• are obviously not like ordinary shops, because they need special licensing rules and regulations to control their activities, to reduce the harm they may cause

• are not community-friendly: no children or youths (obviously) and very few women customers

• discourage shoppers from the high street as there are fewer shops to use

• can also discourage shoppers (especially women) because of men gathering outside, sometimes blocking the pavement and/or leaving cigarette associated litter, all of which makes the street look unattractive and potentially even threatening (smoking and gambling, especially problem gambling, are significantly associated: Gambling Commission March 2009)

• tend to attract more crime to the area where they are located (hold-ups, robberies on cash in transit, damage to FOBTs, customers rage/ASB on losing money etc). No ordinary shop would cause all of these issues (Figures for Green Lanes supplied by the Met Police for consideration of a licence for a new betting shop at 513 Green Lanes - Licensing Cttee hearing 25/01/10 showed 46 recorded crimes in the financial year 2008/09 and 37 for the period April-December 2009. Therefore 83 reported criminal acts took place in Green Lanes between April 2008 and December 2009 which are directly attributable to betting shops)

• tend to lead to problem gambling especially in the case of FOBTs; academic research has also shown that increased availability of opportunities to gamble is often associated with more gambling and more problem gambling (eg Prof Jim Orford: Problem Gambling and other Behavioural Addictions, 2003)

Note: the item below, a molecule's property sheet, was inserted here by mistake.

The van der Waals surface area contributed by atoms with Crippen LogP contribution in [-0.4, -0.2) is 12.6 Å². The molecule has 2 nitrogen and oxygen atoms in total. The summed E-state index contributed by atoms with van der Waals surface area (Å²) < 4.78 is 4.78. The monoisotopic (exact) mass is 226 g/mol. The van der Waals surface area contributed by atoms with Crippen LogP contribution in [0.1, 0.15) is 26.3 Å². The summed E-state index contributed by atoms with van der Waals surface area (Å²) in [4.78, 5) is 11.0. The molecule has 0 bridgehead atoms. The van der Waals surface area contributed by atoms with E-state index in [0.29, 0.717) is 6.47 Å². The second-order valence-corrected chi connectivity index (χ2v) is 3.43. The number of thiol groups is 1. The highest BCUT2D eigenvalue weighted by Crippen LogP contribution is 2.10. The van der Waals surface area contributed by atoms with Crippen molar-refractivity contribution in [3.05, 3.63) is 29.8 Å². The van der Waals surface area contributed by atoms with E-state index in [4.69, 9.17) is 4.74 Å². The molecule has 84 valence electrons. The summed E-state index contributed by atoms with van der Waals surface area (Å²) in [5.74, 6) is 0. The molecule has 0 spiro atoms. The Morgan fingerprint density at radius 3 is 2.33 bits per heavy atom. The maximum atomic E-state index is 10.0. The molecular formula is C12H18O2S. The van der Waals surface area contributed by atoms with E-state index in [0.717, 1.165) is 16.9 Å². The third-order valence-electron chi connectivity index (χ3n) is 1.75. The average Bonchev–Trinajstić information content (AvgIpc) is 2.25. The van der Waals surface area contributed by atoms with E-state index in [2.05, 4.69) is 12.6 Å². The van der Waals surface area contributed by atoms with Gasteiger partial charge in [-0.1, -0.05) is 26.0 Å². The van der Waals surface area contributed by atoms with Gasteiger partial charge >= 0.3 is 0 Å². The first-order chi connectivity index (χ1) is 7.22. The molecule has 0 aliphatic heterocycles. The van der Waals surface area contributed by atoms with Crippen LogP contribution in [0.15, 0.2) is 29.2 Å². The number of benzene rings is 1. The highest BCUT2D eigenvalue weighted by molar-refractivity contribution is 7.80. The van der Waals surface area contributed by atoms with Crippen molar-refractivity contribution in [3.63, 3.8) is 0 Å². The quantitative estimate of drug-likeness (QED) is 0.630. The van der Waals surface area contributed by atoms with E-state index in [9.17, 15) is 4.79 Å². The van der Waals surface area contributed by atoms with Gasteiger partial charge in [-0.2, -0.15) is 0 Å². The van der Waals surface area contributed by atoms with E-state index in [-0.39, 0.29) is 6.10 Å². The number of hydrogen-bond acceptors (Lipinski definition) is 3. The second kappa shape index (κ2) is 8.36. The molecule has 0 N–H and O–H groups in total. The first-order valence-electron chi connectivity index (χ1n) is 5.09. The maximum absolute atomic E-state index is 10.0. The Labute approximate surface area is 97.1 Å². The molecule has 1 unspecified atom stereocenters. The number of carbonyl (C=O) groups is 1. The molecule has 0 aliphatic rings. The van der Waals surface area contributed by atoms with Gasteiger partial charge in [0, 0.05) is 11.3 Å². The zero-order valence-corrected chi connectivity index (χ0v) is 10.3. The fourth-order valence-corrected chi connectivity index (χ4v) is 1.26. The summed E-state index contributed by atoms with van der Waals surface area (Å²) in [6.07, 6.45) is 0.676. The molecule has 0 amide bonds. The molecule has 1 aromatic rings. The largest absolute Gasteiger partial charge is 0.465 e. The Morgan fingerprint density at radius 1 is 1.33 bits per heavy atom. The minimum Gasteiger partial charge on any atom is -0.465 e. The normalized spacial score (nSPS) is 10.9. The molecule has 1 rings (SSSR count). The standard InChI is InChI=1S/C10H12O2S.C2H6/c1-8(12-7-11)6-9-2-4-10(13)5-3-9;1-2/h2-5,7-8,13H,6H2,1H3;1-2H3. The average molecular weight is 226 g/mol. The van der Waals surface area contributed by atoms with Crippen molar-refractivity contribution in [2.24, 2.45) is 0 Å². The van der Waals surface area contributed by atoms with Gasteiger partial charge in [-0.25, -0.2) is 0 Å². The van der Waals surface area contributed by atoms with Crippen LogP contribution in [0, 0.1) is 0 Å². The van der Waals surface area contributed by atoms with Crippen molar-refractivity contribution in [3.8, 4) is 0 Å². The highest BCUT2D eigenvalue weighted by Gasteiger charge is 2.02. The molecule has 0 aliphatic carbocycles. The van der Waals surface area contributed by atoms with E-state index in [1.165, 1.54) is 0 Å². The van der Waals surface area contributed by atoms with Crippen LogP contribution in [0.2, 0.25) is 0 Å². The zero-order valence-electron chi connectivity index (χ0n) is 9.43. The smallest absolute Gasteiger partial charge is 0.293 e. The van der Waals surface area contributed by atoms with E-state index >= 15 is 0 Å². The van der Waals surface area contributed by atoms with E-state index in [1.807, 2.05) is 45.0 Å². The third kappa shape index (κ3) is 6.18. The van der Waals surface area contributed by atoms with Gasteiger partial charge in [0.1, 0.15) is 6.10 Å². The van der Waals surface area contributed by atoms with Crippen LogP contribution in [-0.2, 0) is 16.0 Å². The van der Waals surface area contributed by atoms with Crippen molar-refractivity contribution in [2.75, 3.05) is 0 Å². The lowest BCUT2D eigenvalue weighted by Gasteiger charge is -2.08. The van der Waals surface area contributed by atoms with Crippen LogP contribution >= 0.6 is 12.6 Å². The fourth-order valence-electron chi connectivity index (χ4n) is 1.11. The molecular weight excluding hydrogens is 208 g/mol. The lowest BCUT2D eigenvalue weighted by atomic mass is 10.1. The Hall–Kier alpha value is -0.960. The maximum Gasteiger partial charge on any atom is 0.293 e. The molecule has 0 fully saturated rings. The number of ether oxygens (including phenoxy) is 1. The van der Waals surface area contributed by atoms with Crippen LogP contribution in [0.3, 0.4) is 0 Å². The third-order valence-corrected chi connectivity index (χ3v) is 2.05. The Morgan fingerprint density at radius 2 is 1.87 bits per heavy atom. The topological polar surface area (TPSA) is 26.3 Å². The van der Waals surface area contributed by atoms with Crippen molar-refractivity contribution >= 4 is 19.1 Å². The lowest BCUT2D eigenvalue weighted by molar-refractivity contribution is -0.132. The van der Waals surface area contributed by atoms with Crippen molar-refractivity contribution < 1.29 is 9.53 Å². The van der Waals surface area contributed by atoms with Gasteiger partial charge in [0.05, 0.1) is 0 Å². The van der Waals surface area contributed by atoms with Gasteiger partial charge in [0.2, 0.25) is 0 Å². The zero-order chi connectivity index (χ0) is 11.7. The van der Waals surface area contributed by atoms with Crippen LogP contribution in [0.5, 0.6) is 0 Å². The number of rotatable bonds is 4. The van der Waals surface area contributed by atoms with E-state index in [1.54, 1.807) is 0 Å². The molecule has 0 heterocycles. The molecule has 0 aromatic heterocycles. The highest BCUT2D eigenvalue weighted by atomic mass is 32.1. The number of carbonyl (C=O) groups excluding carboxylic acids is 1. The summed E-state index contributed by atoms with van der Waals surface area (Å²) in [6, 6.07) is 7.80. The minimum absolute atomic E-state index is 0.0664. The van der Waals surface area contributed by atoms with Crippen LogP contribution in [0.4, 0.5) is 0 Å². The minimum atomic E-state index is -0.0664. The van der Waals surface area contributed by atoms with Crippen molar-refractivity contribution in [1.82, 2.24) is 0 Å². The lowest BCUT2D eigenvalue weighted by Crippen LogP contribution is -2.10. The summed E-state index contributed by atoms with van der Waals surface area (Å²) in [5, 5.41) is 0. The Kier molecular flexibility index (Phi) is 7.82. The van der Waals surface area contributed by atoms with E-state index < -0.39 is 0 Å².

8. Recommendations



8.1 At present, A2 outlets include banks, building societies, estate agents - and betting shops. We believe that there should be a special and separate planning use class for betting shops (eg sui generis) so that planning permission would have to be obtained for a change of use.

8.2 We are aware that the government has recommended the use of Article 4 Directions to restrict the clustering/proliferation of betting shops. However, this is a slow, cumbersome and expensive procedure, and Councils may be subject to legal and financial challenges if they proceed along this route. In the current economic climate this is not a realistic way forward.

Betting Shop Premises

8.3 Where a large number of gambling outlets are already in existence in a finite area, a local authority should be able to require an applicant to show why existing demand has not already been met. The applicant should have to present a case for a new outlet rather than automatically (>aim to permit=) be granted a licence. A simple change in the 2005 Act would facilitate greater powers for local authorities/residents regarding the number and location of gambling outlets. At present, in the opinion of at least one leading Legal Counsel, no new applications can, in effect, be refused. That cannot be right or fair.


8.4 Given the available research, especially on problem gambling, much tighter regulations should be placed on FOBTs. Serious consideration should be given to reducing the permitted number, and imposing tighter controls regarding location and use, which already occurs in some other countries.

June 2011

Prepared 29th July 2011